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All photos courtesy of Tewfic El-Sawy

In a new series on Notebook, we interview professional photographers, and discuss their different perspectives on travel photography as well as tips for taking better pictures.

THE CREATIVE FORCE behind “The Travel Photographer“, Tewfic El-Sawy specializes in documenting endangered cultures and traditional life ways of Asia, Latin America and Africa.

His photography has been published in Outdoor Photography, Digital Photographer, GlobalPost, and have been featured by some of the largest adventure travel companies in the United States and Great Britain. He also organizes and leads exciting photo expeditions to places such as Bali, Bhutan, India, and Mexico.

MatadorU faculty and travel photographer Lola Akinmade caught up with Tewfic in the midst of planning his next photo expedition to learn more about the photographer behind the popular The Travel Photographer blog.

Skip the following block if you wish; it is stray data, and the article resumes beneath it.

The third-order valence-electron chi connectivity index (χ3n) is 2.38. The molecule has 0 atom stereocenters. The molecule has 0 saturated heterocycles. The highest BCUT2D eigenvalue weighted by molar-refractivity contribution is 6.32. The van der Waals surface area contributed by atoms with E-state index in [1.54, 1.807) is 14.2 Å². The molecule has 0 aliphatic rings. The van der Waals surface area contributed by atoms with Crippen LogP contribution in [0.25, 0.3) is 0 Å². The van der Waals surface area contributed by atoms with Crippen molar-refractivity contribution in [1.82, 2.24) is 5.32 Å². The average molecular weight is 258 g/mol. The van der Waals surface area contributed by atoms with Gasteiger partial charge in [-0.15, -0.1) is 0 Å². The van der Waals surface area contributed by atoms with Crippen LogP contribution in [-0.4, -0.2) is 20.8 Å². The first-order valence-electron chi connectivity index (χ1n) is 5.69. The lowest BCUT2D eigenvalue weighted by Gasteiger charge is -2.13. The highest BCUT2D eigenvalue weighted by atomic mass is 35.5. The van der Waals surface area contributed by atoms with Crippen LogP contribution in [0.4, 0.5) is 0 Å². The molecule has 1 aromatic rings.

How long have you been a professional photographer?

It was a slow and progressive morphing from international banking to travel photography over the past 20 years, however I can say that it really got going in 2000.

Before that, it was almost like having two personalities; one being a “starched” banker during workdays, and a more relaxed personality befitting that of a travel photographer during the weekends.

What – or who – got your initial interest going in terms of photography?

There’s no doubt that my traveling on banking business to various countries ignited my interest in travel photography as a genre. These business trips made me realize that I liked having access to different cultures.

When living in London, my wife booked me in an 8-weekends course in black & white photography at the home/studio of Uri Lewinski and his wife Mayotte Magnus; both professional photographers with opposite stylistic disciplines where I learned basic darkroom work, developing and processing film and prints.